|Altiflex I, with a Rodenstock f/4.5 Trinar in a Prontor II shutter to 1/175 second. The|
lever on the far side is for focusing; the nearer one is the body shutter release.
Images by Martin Taylor (Image rights)
Altiflex (original model)
The original Altiflex, from 1937, has the nameplate in a perpendicular font, in capitals (i.e. not in script font as pictured here). The lens is either an f/3.5 or f/4.5 Ludwig Victar or Rodenstock Trinar, in a Prontor II or Compur shutter. The viewing and taking lenses are the same (some TLR cameras have a wider-aperture viewing lens). The camera is focused using the lever on the right side. The hood has a hinged focusing loupe. The shutter is cocked manually. On the example pictured in McKeown, the release is also on the shutter, but he states that better examples have a body release linkage (as shown on the Altiflex I pictured here).
To load the film, the back, bottom and both sides detach. The film is wound with a knob on the right of the body. Film advance is checked through a red window on the bottom.
At least some of the cameras have the old series of aperture markings (f/3.5, 4.5, 5.3, 8, 12, 18 and 25).
The Altiflex Trojan, also from 1937, is hardly a model in its own right. McKeown states that it is identical to the original Altiflex, except for the name 'Trojan' impressed in the leatherette of the back. It is possible that the 'Trojan' name was simply put on some batches of cameras for particular customers. the example pictured in McKeown has the capital-lettered nameplate, but one on Michael Spehr's 'Altissa-Museum' site has the script nameplate of the Altissa I. It is possible that the introduction of the script nameplate did not correspond with the start of the new model.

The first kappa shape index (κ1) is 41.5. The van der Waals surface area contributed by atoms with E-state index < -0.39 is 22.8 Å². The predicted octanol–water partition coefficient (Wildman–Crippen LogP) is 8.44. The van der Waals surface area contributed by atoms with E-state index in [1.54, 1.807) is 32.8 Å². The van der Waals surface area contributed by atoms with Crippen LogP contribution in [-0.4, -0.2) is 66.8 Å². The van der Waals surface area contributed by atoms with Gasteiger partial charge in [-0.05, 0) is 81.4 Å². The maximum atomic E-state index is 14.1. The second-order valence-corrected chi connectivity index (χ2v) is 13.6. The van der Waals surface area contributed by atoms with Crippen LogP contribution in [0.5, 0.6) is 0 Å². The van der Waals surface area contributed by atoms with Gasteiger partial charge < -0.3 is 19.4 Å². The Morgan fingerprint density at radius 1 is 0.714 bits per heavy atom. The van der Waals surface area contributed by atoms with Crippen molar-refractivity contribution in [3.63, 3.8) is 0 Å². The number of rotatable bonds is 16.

| Altiflex I with f/4.5 Victar in un-named shutter |
image by Paul Ryjkoff (Image rights)
As mentioned above, the Altiflex I, also introduced in 1937, has the nameplate in script font. It has a wider range of lenses, including f/4.5, f/3.5 and f/2.9 Victar, f/4.5, f/3.5 and f/2.9 Trinar, and f/4.5 or f/3.5 Laack Pololyt. They were in an un-named shutter, a Prontor II or a Compur shutter.
The red window is now in the back of the camera. It has a sliding cover. Some examples have an Eho badge on the front of the hood.
The Altiflex II, from 1938, has a 'sports' frame-finder built into the hood, as on many TLR cameras. It also has a double-exposure prevention mechanism. The lenses are now Trinar or Pololyt as before, or an 8 cm f/2.9 Pololyt, or f/2.9 Steinheil Cassar. The film advance knob is now metal instead of plastic.
| Altiflex II, with 8 cm f/2.9 Pololyt lenses and Compur shutter to 1/250 second. The|
plate behind the shutter release is part of the double-exposure prevention device.
image by zniv (Image rights)
|German TLR ( )|
|35 mm||Contaflex | Flexilette | Optima Reflex|
|4×4||Baby Rolleiflex (1931) | Baby Rolleiflex (1957) | Karma-Flex|
|6×6||Altiflex | Amplion Reflex | Brillant | Flektar | Flexo | Flexora | Flexora II | Flexora III | Foth-Flex | Ikoflex 1 | Ikoflex II | Ikoflex Ia | Ikoflex Ic Ikoflex Favorit | Karma-Flex | Mentorett | Montiflex | Peerflekta | Perfekta | Photina Reflex | Plascaflex | Reflecta | Reflekta | Reflekta II | Rica Flex | Rocca Automatic | Rocca Super Reflex | Rolleiflex | Rolleicord | Rollop | Superb | Superflex | Trumpfreflex | Vitaflex | Weltaflex | Wirgin Reflex|
- ↑ McKeown, James M. and Joan C. McKeown's Price Guide to Antique and Classic Cameras, 12th Edition, 2005-2006. USA, Centennial Photo Service, 2004. ISBN 0-931838-40-1 (hardcover). ISBN 0-931838-41-X (softcover). p255.
- ↑ Altissa Trojan at Altissa-Museum.